I struck up a great conversation with a friend while we were socializing over the weekend. We were drinking beer and doing what we could to help make some habanero jelly. Making these spicy jellies has become a bit of a hobby for me lately - it's strangely satisfying to see 20 or so new jars of yumminess sitting on the counter after a hour or so of toil. I find it also particularly good and keeping me distracted from all the other things that rattle around in my head... not this time though. Something got planted in there that I couldn't get rid of.
The Google Spiral
So, back to the conversation: this friend is a electrical engineer/programmer type who has applied for various roles in his time - among them, Google, Samsung etc. I began wondering what they ask you during job interviews and he said that he's generally asked some kind of programming question. My ears pricked up and I wanted to know more.
After some thorough interrogation I managed to glean the following:
- You have to work at solving the problem in front of them - discussing and working through it
- C++ seemed to be the language of choice for anyone taking one of the roles he was applying for seriously
- The number of whiteboard markers you're given varies, but can be as low as one...
- His favorite/most memorable question he was asked was to develop an algorithm for a spiral search around a bitmap type image, starting in the top left corner and working your way around the edges towards the centre.
As best as he can remember, the above question was asked by Google, and it took all my restraint (and his too I think) to talk about what happened without him telling me anything about the solution or any tricks to solving it. We were both keenly interested to see what I would come up with in my own time.
Is it what you've got or how you do it?
As we were talking we did agree upon one thing, and that was that the interviewers were clearly looking for someone who could clearly communicate to them (during the interview) their thinking, logic, process, challenges and outcomes. And I'd like to further argue that you might be able to pass that interview question with flying colors without knowing a single line of C++ code, but by demonstrating your appreciation for the process of making software work, be good, reliable, understandable and unbreakable.
WHERE DID THE SPIRAL TAKE KODA?
Those that know me well can probably guess that as soon as our guests left, and the door closed behind them that I was scribbling away on a piece of paper. If you thought that, you're correct. I scribbled down some thoughts, potential issues, got a feel for the problem, and what I might need to solve it.
I spent probably 15 minutes scribbling away. Then, about 15 minutes fleshing out the framework of the solution, then about 30 minutes writing the code. For this particular problem, I'm happy to report that my approach worked first go.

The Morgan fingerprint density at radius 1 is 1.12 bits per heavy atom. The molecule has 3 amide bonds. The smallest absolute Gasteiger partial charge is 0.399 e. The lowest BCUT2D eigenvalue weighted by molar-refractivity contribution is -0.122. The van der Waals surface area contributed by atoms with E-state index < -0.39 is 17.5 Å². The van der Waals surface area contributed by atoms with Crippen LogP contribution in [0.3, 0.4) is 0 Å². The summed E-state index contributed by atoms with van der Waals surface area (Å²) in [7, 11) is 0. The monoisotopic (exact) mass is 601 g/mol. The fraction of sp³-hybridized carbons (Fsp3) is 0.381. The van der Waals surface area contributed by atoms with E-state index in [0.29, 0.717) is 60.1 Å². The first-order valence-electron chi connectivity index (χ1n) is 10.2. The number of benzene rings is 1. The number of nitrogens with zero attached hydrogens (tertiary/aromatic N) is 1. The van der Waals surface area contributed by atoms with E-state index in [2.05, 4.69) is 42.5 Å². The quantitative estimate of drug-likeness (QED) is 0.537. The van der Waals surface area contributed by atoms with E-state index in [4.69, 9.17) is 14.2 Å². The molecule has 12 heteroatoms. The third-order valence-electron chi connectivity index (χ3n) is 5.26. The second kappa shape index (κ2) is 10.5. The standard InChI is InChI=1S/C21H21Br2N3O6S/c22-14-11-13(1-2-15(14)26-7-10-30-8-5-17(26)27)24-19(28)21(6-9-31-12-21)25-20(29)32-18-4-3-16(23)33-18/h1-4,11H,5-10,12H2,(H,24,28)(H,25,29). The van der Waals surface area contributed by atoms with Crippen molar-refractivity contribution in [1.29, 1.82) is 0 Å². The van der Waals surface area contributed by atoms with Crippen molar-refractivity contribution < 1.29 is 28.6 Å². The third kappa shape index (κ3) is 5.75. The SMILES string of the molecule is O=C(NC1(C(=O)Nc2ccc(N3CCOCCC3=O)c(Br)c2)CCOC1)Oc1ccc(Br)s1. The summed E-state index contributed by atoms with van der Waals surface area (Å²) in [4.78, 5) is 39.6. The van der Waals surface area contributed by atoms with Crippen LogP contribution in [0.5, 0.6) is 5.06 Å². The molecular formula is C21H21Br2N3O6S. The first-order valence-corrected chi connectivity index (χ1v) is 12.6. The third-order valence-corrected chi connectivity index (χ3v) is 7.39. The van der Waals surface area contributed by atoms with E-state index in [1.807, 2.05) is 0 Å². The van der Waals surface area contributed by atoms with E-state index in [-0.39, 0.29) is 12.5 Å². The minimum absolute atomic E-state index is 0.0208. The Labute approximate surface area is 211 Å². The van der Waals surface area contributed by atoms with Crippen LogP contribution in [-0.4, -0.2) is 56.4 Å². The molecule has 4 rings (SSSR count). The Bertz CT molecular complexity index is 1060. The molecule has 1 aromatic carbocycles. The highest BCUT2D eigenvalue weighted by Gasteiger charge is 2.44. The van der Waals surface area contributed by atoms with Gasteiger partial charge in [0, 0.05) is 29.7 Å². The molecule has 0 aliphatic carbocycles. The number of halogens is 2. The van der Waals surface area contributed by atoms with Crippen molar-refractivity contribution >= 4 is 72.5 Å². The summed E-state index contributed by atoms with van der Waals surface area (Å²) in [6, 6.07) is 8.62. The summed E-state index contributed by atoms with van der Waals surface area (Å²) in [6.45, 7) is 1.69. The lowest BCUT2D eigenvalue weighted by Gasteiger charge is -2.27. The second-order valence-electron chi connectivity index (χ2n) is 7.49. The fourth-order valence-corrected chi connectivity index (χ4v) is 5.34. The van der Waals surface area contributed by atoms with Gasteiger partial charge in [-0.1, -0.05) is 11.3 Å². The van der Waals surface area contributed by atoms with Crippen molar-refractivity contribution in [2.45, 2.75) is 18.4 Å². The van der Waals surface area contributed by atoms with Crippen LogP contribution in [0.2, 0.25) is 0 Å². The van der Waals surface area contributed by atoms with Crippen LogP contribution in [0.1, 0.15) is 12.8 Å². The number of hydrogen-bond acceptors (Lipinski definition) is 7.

There are a couple of lines of code that I am not 100% happy with - but I'm sitting on the fence. Those lines of code are needed because I didn't want to rely on assumptions to solve the problem, but instead build in situational awareness into the algorithm for decision making. The best way to explain this is by understanding how you would exit the routine: would you calculate a total number of steps based on the dimensions of the rectangle (width x height) OR use a no-more-valid-moves test to close out the solution. I prefer the latter.
What kind of attributes would koda look for?
- Boundary conditions - how the code starts, stops, and any particular cases that might throw the algorithm off
- Appreciation of the reason why you'd possibly be needing this code
- Someone who doesn't rush in to implementation
- Someone who considers testing as much as usage
- Understanding the nuances (or at least attempting to) by breaking the problem down
- How well you can communicate your thinking while you're talking it through to us
A comment about comments
Comments are invaluable - except when the comments you write are useless. Don't get bogged down in the idea that you need to describe each single step you take. Also, don't write down what you're doing - usually that is obvious and often WHY is vitally more important.
I can see you're assigning x to y with the phrase:
//Assign x to y y = x
The following would be much more useful:
//y always takes the value of x after cycle is complete y = x
Dust off Excel and Write some code
I'd love nothing more than to receive a few solutions to this problem. I used Excel VBA so that I can share that in a couple of weeks time. Before then, I'd love to get a few responses from anyone interested in contributing. I'd love to see how your brain works and see how you attack the problem.
Until next time, KODA